Sunday, May 18, 2008
While Robert Shiller is normally dead-on when it comes to most aspects of the nation's housing market mess, he makes one critical error in his Sunday op-ed piece in the New York Times.
Dr. Shiller noted, "No one is likely to starve or sleep on the streets as an immediate result of a foreclosure, and the authorities no longer dump a family’s furniture on the sidewalk when it happens. Nonetheless, there is deep trauma."
As noted in the comments section of the last post where a reader left this link to a CNN video report, that does not appear to be the case in Santa Barbara. Unless, of course, there is a meaningful distinction between "sleeping in your car" and "sleeping on the street".
Poor Barbara lost her job in the mortgage business and then lost her place to live. The 67-year old now sleeps in the back of her car in a "women's only" parking lot set up by the city of Santa Barbara and her kids worry.
While it was not clear whether Barbara or the other ladies were former homeowners, there must be at least a few foreclosure stories further south in Ontario where the homeless numbers are growing.
This LA Times report notes the efforts of the City of Ontario to reduce their "tent city" from over 400 to about 170 by allowing Ontario residents only. Surely, some former subprime borrowers populate these ranks.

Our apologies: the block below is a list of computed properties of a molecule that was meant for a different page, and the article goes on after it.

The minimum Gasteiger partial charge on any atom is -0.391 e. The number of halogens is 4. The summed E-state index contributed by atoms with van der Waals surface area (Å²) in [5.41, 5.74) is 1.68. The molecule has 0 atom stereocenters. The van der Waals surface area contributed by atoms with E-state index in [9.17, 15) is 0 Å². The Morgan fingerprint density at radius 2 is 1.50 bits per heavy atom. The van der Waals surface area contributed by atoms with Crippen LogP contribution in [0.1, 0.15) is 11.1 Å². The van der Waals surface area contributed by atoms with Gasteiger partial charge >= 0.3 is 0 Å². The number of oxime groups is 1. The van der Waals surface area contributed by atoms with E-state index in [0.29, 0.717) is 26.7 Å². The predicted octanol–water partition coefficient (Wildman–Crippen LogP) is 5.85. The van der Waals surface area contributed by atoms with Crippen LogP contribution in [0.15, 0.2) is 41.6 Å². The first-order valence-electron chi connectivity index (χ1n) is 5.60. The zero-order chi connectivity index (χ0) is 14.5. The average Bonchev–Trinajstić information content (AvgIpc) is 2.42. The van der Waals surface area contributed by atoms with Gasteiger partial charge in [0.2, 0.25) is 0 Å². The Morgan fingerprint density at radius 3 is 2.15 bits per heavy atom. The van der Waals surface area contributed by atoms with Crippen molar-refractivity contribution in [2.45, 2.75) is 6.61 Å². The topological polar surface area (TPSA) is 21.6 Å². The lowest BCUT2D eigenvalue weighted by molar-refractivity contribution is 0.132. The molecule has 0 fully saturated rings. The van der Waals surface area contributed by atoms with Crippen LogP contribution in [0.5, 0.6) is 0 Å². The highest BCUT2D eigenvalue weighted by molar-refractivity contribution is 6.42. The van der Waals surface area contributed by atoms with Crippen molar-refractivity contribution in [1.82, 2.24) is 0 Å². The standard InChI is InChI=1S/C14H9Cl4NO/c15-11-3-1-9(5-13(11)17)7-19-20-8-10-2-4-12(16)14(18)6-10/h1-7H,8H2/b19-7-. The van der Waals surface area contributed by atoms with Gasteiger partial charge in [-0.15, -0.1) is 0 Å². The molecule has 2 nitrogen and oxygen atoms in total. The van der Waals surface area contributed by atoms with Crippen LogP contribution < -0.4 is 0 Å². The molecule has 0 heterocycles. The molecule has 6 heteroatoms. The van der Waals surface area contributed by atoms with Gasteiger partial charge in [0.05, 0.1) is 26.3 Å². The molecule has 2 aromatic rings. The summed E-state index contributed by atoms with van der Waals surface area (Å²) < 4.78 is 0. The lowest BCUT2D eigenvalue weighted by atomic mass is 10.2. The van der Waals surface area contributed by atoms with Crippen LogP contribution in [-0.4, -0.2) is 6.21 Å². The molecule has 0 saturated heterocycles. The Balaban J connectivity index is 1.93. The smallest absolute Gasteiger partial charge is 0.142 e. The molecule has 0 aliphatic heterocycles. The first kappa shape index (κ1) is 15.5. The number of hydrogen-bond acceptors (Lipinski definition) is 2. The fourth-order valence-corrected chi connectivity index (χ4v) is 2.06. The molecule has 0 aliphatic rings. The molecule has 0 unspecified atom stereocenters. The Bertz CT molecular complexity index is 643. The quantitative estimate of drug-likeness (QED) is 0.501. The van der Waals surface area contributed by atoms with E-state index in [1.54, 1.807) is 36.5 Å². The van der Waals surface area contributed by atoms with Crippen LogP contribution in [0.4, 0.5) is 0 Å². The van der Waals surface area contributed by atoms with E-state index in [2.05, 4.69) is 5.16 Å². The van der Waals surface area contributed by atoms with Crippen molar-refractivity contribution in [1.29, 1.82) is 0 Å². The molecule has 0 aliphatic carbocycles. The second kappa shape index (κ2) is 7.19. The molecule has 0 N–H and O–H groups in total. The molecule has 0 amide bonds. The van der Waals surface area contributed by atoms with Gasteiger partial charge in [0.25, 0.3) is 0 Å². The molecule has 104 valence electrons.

Back to Dr. Shiller's NY Times piece:
Homeownership is fundamental part of a sense of belonging to a country. The psychologist William James wrote in 1890 that “a man’s Self is the sum total of all that he CAN call his, not only his body and his psychic powers, but his clothes and his house, his wife and children, his ancestors and friends, his reputation and works, his lands and horses, and yacht and bank account.”It's funny (and now sad) that so many new homeowners in the last few years thought that they somehow "owned" the home they purchased when in reality all they really owned was a debt obligation that many really didn't understand.
Homeownership is thus an extension of self; if one owns a part of a country, one tends to feel at one with that country. Policy makers around the world have long known that, and hence have supported the growth of homeownership.
MAYBE that’s why President Bush’s “Ownership Society” theme had such resonance in his 2004 re-election campaign. People instinctively understand that homeownership conveys good feelings about belonging in our society, and that such feelings matter enormously, not only to our economic success but also to the pleasure we can take in it.
But we are now seeing the president’s Ownership Society plan operate in reverse. Already, the homeownership rate has fallen — from 69.1 percent in the first quarter of 2005 to 67.8 percent in the first quarter of 2008. That’s almost back to the 67.5 percent level where it stood when Mr. Bush took office in 2001. And it is likely to fall further.
The pain of this reverse movement could leave a psychological scar that will be with all of us for the rest of our lives.
This week's cartoon from The Economist: